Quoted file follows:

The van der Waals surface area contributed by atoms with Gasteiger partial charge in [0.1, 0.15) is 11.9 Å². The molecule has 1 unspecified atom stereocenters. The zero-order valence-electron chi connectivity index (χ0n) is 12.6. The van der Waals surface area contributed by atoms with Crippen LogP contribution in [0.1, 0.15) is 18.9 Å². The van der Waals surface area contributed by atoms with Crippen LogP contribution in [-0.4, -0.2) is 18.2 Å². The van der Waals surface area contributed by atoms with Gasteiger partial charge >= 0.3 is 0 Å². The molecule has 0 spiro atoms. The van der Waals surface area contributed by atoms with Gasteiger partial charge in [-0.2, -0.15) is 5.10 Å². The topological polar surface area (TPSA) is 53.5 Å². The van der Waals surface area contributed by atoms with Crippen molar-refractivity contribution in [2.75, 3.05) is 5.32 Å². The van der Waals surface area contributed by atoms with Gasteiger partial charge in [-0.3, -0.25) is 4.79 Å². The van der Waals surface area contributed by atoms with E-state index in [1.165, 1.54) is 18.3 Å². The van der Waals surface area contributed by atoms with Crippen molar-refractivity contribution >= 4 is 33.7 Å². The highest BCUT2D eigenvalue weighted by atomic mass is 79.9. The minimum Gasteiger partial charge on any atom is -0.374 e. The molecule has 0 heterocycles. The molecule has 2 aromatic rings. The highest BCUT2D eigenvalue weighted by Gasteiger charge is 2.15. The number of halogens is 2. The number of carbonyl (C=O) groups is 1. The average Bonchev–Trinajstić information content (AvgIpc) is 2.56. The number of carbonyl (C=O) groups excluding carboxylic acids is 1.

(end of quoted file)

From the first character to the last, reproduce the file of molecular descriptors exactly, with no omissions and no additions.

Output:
The van der Waals surface area contributed by atoms with Gasteiger partial charge in [0.1, 0.15) is 11.9 Å². The molecule has 1 unspecified atom stereocenters. The zero-order valence-electron chi connectivity index (χ0n) is 12.6. The van der Waals surface area contributed by atoms with Crippen LogP contribution in [0.1, 0.15) is 18.9 Å². The van der Waals surface area contributed by atoms with Crippen LogP contribution in [-0.4, -0.2) is 18.2 Å². The van der Waals surface area contributed by atoms with Gasteiger partial charge >= 0.3 is 0 Å². The molecule has 0 spiro atoms. The van der Waals surface area contributed by atoms with Gasteiger partial charge in [-0.2, -0.15) is 5.10 Å². The topological polar surface area (TPSA) is 53.5 Å². The van der Waals surface area contributed by atoms with Crippen molar-refractivity contribution in [2.75, 3.05) is 5.32 Å². The van der Waals surface area contributed by atoms with Gasteiger partial charge in [-0.3, -0.25) is 4.79 Å². The van der Waals surface area contributed by atoms with E-state index in [1.165, 1.54) is 18.3 Å². The van der Waals surface area contributed by atoms with Crippen molar-refractivity contribution >= 4 is 33.7 Å². The highest BCUT2D eigenvalue weighted by atomic mass is 79.9. The minimum Gasteiger partial charge on any atom is -0.374 e. The molecule has 0 heterocycles. The molecule has 2 aromatic rings. The highest BCUT2D eigenvalue weighted by Gasteiger charge is 2.15. The number of halogens is 2. The number of carbonyl (C=O) groups is 1. The average Bonchev–Trinajstić information content (AvgIpc) is 2.56. The number of carbonyl (C=O) groups excluding carboxylic acids is 1.